But do you know who is excluded from this theme park?  There is no John the Baptist.  He was excluded on the grounds that he was negative and frightening.  His cry for repentance, his use of phrases like “you brood of vipers”, his crazy appearance in animal skins, his long bony finger pointing to the “Lamb of God”—a phrase that would have to be forbidden in the theme park. This is not part of the current theme park administration’s agenda.  And do you know who else is excluded? The real Jesus.  Ah, but you say, there are plenty of Jesus rides in this park, and there is that wonderful hologram show of him smiling and hugging and affirming and not judging and joking around with his friends at the meal later called  the Last Supper.  And there is the Nativity ride where you can even smell the animals in the stable. But the real Jesus is banned in this park:  the Crucifix is nowhere to be seen.  This does not fit into the Disneyfied depiction of Jesus, for the Crucifix with its blood and shame and death would shatter the illusions of those who paid admission to the theme park, for this image would demand serious thought about repentance, faith, judgment, sacrifice, salvation. Confrontation with oneself is not part of the park experience. Confrontation with God and his terrible love is not part of the park experience.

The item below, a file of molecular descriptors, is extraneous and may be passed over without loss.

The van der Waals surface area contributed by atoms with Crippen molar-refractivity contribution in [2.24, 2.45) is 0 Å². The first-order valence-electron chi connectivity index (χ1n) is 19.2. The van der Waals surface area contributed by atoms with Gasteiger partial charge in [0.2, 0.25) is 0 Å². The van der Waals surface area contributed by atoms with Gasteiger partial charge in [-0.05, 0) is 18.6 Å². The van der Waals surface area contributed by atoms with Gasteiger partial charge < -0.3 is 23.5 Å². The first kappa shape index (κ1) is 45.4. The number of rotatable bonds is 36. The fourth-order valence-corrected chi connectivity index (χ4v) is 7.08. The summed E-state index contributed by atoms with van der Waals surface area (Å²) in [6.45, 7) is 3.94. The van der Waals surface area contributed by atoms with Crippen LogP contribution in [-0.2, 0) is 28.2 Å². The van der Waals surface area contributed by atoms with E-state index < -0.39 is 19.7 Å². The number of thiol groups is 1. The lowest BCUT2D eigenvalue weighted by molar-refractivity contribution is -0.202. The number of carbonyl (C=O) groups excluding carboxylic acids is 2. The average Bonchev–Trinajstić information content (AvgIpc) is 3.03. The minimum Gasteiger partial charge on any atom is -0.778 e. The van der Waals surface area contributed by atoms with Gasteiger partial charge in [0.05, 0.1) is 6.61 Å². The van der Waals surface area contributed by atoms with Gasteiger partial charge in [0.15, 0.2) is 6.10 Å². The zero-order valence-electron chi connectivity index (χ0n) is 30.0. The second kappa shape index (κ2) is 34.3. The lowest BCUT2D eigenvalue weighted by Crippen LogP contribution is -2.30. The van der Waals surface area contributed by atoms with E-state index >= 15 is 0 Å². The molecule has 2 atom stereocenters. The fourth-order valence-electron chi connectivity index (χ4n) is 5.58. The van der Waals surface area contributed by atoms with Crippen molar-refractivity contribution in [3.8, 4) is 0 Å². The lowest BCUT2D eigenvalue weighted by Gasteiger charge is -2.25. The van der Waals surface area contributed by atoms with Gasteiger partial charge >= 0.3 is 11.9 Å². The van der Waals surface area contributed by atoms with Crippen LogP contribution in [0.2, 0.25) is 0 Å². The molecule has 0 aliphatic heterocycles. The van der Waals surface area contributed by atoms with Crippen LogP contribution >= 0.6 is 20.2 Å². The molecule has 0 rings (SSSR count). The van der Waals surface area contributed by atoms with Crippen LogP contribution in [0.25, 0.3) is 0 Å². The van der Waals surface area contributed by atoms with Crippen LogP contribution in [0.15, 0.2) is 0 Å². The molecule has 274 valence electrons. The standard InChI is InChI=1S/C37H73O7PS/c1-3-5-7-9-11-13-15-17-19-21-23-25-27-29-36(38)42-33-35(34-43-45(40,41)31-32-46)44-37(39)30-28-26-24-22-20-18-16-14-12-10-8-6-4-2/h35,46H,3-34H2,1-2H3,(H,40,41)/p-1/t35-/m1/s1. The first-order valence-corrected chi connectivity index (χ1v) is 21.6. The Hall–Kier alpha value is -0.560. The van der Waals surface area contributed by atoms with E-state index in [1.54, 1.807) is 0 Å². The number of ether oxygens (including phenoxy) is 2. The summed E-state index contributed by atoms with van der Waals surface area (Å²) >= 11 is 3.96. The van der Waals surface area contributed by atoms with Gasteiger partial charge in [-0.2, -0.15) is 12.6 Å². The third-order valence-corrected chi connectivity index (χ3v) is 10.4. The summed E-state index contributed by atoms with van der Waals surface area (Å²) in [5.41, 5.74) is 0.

The joy of Christmas was understood for many centuries to be grounded in the Word made flesh who dwelt among us and who became man to die for us and to save us from our sins so that by faith in Him we might have eternal life.  Medieval man understood this so simply and beautifully.  So often we read in late medieval poetry the idea expressed that the Crib and the Rood are made of the same wood, the wood of the Tree in the Garden that condemned us to death. That the Crib and the Rood are part of the history of God and therefore our own history that is accessible only through faith is something we are in danger of losing.  And we must find it again, you and I, and we must never yield to the temptation of romantically separating the Crib and the Rood and never yield to the temptation to reduce Christianity to living a Good Life and “live and let live.”  And the Word became flesh and dwelt among us full of grace and truth.  To hear those words today and to believe them, and to accept the infinite love of God that spoke those words into the void of our lives:  that is a source of deep and unending joy on this Christmas Day.

Mild he lays his glory by, 
Born that man no more may die. 
Born to raise the sons of earth, 
Born to give them second birth, 
Hark!  The herald angels sing 
“Glory to the new-born King”!